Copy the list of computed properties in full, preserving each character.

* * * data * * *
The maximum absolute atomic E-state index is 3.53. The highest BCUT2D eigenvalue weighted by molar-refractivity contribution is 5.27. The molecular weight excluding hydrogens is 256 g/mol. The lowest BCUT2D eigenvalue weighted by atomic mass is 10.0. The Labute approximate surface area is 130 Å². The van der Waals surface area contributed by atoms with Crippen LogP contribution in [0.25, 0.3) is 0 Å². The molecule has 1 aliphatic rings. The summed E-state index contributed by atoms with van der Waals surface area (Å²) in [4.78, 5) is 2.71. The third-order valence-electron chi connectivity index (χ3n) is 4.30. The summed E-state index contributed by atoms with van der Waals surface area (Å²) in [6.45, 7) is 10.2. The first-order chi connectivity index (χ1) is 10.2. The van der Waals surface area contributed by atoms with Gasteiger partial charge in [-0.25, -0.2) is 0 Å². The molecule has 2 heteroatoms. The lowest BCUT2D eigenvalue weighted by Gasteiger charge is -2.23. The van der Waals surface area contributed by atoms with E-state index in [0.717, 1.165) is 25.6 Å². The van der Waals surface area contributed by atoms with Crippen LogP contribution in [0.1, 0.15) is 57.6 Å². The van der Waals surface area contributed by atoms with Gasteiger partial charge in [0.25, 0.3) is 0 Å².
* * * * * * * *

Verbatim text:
The maximum absolute atomic E-state index is 3.53. The highest BCUT2D eigenvalue weighted by molar-refractivity contribution is 5.27. The molecular weight excluding hydrogens is 256 g/mol. The lowest BCUT2D eigenvalue weighted by atomic mass is 10.0. The Labute approximate surface area is 130 Å². The van der Waals surface area contributed by atoms with Crippen LogP contribution in [0.25, 0.3) is 0 Å². The molecule has 1 aliphatic rings. The summed E-state index contributed by atoms with van der Waals surface area (Å²) in [4.78, 5) is 2.71. The third-order valence-electron chi connectivity index (χ3n) is 4.30. The summed E-state index contributed by atoms with van der Waals surface area (Å²) in [6.45, 7) is 10.2. The first-order chi connectivity index (χ1) is 10.2. The van der Waals surface area contributed by atoms with Gasteiger partial charge in [-0.25, -0.2) is 0 Å². The molecule has 2 heteroatoms. The lowest BCUT2D eigenvalue weighted by Gasteiger charge is -2.23. The van der Waals surface area contributed by atoms with E-state index in [0.717, 1.165) is 25.6 Å². The van der Waals surface area contributed by atoms with Crippen LogP contribution in [0.1, 0.15) is 57.6 Å². The van der Waals surface area contributed by atoms with Gasteiger partial charge in [0.25, 0.3) is 0 Å².